This letter was sent to R. Yisrael Meir Altein, at that time a shaliach in Pittsburgh.

B”H, 10 Shvat, 5709

Greetings and blessings,

a) I am surprised thatwe received [notification] from you [regarding] the participation of only yourself and Rabbi Shalom Posner in the division of the study of the Talmud.1 After all the years that you have been in your community, have you not been able to bring even one person under your influence? And if this is true with regard to nigleh, the revealed dimension of Torah Law,how much more so does it apply with regard to the inner dimensions of the Torah and its mitzvos to which the yetzer hara shows much greater opposition and invents all sorts of prepared explanations! When will you finally begin doing your share to spread forth the wellsprings of the Baal Shem Tov’s teachings outward? Mashiach is waiting for the activities each one of us will perform so that the answer he gave the Baal Shem Tov will be fulfilled and he will then come and redeem us from exile — the exile of the body and the exile of the soul.

These statements are not being made merely for the sake of making a pointed remark. Instead, [the intention is that you take to heart] what is written in the holy letter of the Baal Shem Tov according to its simple meaning.

My intention in posing [the above questions] is not [merely] to motivate you to find several people who will undertake [to study] selected tractates [for the division of the Talmud]. Instead, it is that you — and your friends in your community — should each create an environment that should be a Lubavitch corner which Divine providence has, for this time, implanted in your community. [In this way, were] the Alter Rebbe to travel around the world and come to your community, he would not come to a foreign place. Instead, he would meet a group of people who identify with him and a house of study identified with him. There would be tattered pages of chassidic texts on the floor, and the air would be filled with the letters of the Torah [studied] with the fear of Heaven in general, and with the letters of Chabad Chassidus in particular. For although [the letters of study] ascend upward, an eternal impression is left in the air. And as is well known, regarding every entity in the sphere of holiness, [even if the entity itself is removed,] the impression remains.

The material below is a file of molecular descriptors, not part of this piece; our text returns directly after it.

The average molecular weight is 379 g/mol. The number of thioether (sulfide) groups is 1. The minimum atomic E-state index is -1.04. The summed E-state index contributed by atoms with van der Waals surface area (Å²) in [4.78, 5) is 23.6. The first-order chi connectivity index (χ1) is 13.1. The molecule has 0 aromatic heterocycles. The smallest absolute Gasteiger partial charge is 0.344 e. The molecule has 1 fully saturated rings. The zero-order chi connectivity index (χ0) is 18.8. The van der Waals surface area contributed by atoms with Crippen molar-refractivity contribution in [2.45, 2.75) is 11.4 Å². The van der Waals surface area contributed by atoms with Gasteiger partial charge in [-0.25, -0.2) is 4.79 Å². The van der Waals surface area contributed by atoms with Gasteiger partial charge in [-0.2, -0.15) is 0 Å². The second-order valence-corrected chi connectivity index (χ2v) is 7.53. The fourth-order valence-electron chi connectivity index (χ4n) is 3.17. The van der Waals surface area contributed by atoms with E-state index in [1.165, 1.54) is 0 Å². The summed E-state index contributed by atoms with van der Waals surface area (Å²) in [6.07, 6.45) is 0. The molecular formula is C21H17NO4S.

Until when will this task be postponed? In the interim, the entire Jewish people are found in exile, in twofold darkness in which the curse of each day is more severe than that of the preceding one.2 In particular, [this applies at present], when there are those who have begun to call darkness, light, and servitude, redemption.3

b) With regard to the question you posed regarding [G‑d’s] omniscience and [man’s] free choice:4 Since ultimately the Holy One, blessed be He, knows what I will do tomorrow, there [seems to be] no way that I can do anything differently, for were that to be the fact, [G‑d’s] knowledge would be the opposite of the truth.

The explanation of this is simple. The idea of free choice is the concept of the potential to do whatever one chooses without being forced. This is also the case in the above situation. Tomorrow, it is within my potential to do as I choose without any compulsion, and I have the ability to choose the opposite of what is known Above. For the knowledge Above does not compel me in any way and it is not at all related to my choice. The fact that I act in a particular manner is only because I choose to do so without being forced at all.

In addition to the example given in my previous letter4 (a clairvoyant who can foretell what another person will do in the future, in which instance his knowledge [of a future act] does not influence or compel that other person at all), it is possible to bring an example of the opposite of free choice, i.e., an instance when compulsion is involved. For example, so-and-so says that he knows that tomorrow when you throw a stone [in the air], it will ultimately fall to the ground.